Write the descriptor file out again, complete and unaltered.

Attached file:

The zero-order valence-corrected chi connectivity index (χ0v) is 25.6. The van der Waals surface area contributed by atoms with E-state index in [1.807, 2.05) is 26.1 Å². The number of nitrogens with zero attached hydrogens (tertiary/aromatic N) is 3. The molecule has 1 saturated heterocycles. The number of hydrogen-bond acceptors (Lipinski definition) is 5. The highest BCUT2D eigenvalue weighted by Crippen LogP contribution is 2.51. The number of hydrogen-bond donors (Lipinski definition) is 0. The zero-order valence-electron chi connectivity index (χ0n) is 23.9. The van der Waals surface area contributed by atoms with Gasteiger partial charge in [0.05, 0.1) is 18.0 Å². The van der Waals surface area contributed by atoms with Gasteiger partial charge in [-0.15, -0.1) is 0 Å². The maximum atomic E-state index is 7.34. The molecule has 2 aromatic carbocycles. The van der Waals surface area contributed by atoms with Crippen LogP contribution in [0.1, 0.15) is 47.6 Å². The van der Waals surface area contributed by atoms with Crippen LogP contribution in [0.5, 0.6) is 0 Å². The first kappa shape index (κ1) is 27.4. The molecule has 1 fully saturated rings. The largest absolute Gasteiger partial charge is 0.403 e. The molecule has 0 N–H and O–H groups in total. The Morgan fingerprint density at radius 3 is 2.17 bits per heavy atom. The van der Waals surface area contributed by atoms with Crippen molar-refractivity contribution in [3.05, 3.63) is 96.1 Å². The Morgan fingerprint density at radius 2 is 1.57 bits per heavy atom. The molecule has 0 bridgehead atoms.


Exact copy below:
The zero-order valence-corrected chi connectivity index (χ0v) is 25.6. The van der Waals surface area contributed by atoms with E-state index in [1.807, 2.05) is 26.1 Å². The number of nitrogens with zero attached hydrogens (tertiary/aromatic N) is 3. The molecule has 1 saturated heterocycles. The number of hydrogen-bond acceptors (Lipinski definition) is 5. The highest BCUT2D eigenvalue weighted by Crippen LogP contribution is 2.51. The number of hydrogen-bond donors (Lipinski definition) is 0. The zero-order valence-electron chi connectivity index (χ0n) is 23.9. The van der Waals surface area contributed by atoms with Gasteiger partial charge in [0.05, 0.1) is 18.0 Å². The van der Waals surface area contributed by atoms with Gasteiger partial charge in [-0.15, -0.1) is 0 Å². The maximum atomic E-state index is 7.34. The molecule has 2 aromatic carbocycles. The van der Waals surface area contributed by atoms with Crippen LogP contribution in [0.1, 0.15) is 47.6 Å². The van der Waals surface area contributed by atoms with Crippen LogP contribution in [0.5, 0.6) is 0 Å². The first kappa shape index (κ1) is 27.4. The molecule has 1 fully saturated rings. The largest absolute Gasteiger partial charge is 0.403 e. The molecule has 0 N–H and O–H groups in total. The Morgan fingerprint density at radius 3 is 2.17 bits per heavy atom. The van der Waals surface area contributed by atoms with Crippen molar-refractivity contribution in [3.05, 3.63) is 96.1 Å². The Morgan fingerprint density at radius 2 is 1.57 bits per heavy atom. The molecule has 0 bridgehead atoms.